A new report from the Council on Foreign Relations says that while pandemic threats are inevitable, the US and global response failures that contributed to the spread of coronavirus are not.
The report, released this week, was compiled by a 22-member task force led by Sylvia M. Burwell, the US Health and Human Services secretary during the Obama administration, and Frances Fragos Townsend, who led the US Homeland Security Council during the Bush administration.
It says the US and other governments failed to adequately invest in prevention, detection and response capabilities to protect populations. There was an “illusion — but not the reality — of preparedness,” the report says, and while the World Health Organization had the expertise to lead a global response, “it is beleaguered, overstretched, and underfunded.”
The US response, the report says, was “deeply flawed” and too slow. Health systems were underfunded, and leaders — including President Donald Trump — failed to communicate clearly or defend public health leaders.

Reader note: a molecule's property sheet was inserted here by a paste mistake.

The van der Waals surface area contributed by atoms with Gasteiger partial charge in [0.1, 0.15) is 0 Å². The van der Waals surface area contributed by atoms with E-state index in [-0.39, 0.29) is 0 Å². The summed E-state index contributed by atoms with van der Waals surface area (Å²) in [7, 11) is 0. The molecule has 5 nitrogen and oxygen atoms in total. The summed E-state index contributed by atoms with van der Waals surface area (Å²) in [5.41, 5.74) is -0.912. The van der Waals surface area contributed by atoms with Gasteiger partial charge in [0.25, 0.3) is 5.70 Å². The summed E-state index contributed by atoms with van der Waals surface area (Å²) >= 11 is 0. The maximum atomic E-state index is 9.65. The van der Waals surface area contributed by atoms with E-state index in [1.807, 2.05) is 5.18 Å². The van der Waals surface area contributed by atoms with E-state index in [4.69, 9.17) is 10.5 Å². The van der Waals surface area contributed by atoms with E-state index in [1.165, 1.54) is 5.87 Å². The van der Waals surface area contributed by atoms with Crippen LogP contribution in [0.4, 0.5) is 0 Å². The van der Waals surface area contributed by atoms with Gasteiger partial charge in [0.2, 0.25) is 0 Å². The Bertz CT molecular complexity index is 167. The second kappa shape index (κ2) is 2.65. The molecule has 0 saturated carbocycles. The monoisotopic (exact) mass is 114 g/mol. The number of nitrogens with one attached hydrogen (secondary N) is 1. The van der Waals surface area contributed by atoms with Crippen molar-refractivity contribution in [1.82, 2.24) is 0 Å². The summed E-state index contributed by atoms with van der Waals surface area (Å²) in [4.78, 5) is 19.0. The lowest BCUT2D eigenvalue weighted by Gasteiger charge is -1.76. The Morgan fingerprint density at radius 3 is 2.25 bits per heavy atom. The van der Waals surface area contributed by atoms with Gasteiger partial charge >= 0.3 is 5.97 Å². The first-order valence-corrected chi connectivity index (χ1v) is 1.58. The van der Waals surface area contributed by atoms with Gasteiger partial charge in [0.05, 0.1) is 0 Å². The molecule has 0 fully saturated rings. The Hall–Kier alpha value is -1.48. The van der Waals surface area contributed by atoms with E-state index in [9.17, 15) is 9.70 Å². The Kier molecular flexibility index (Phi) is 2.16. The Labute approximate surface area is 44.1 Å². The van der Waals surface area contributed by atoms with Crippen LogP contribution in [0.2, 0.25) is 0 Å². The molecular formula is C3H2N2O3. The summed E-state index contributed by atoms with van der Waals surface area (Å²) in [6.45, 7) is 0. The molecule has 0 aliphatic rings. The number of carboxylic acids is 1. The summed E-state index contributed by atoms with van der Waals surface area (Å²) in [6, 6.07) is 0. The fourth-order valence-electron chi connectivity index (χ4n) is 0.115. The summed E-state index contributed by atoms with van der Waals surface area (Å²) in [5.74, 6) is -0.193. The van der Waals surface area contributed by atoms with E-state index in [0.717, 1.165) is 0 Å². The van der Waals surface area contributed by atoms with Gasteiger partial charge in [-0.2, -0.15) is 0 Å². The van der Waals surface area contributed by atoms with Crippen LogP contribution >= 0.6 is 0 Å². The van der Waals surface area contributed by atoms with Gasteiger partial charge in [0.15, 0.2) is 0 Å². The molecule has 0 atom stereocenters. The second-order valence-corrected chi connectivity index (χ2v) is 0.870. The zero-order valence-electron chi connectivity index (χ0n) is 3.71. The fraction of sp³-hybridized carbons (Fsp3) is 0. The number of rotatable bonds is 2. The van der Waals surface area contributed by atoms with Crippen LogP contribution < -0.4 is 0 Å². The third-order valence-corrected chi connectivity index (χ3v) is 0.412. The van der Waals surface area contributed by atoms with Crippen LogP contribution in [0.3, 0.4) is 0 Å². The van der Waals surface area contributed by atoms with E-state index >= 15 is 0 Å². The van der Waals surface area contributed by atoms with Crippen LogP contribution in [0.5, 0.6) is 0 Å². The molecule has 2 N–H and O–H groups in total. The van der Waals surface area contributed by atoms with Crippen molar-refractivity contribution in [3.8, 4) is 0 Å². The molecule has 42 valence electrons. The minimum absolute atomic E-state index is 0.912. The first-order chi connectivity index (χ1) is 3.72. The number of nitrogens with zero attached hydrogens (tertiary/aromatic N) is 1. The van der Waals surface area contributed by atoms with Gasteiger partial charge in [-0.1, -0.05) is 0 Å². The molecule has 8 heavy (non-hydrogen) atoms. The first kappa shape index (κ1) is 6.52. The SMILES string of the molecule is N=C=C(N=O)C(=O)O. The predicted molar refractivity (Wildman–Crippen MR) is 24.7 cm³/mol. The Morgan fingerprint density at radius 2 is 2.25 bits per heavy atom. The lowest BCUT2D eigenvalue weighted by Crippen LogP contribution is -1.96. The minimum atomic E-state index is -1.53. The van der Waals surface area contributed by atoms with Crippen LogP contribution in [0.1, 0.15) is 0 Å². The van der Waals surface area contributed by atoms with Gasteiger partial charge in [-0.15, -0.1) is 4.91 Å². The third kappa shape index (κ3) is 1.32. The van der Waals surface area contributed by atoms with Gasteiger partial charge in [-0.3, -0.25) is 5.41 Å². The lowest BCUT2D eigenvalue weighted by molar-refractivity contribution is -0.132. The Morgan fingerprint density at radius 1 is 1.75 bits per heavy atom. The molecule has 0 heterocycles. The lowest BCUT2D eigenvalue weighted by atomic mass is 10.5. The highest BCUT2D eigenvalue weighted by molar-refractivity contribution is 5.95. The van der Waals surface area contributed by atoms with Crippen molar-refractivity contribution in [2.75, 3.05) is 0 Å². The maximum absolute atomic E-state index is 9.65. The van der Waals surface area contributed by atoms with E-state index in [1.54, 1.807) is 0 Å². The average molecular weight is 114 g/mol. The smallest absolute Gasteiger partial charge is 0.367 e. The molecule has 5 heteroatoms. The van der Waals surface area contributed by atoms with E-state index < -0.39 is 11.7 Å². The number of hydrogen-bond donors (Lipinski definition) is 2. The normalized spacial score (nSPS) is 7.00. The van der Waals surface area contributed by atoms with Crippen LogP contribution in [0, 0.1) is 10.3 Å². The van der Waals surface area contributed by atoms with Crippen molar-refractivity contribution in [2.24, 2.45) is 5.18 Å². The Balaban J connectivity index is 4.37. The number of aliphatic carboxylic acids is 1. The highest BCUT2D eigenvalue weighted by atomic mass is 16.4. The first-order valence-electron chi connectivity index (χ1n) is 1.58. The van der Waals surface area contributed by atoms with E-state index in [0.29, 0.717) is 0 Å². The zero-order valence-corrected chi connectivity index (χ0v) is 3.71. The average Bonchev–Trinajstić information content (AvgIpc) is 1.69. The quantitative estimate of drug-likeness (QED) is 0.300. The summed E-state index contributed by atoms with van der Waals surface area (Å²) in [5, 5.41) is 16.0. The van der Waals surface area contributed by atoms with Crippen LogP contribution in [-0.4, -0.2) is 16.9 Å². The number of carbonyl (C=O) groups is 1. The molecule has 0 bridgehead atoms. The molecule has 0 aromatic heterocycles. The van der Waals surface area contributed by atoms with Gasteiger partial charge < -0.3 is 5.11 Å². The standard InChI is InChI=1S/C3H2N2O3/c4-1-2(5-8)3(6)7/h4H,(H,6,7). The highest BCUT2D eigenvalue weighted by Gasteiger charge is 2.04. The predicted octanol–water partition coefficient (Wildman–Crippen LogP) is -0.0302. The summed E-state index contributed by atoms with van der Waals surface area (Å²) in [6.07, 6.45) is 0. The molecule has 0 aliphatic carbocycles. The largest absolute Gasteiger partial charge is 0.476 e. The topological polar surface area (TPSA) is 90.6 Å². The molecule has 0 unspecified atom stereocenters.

"The United States testifies to the consequences of a failure in political leadership," Richard Haass, president of the Council on Foreign Relations, wrote in the report.
The task force recommended improvements in US and global pandemic responses by encouraging officials to:
- Deliver clear, science-driven communications on public health matters;
- Create a nationwide US strategy and capacity for testing, tracing, and isolation;
- Adopt policies to improve the resilience of global supply chains for essential medicines and equipment; and
- Establish a global framework to ensure the equitable allocation of vaccines.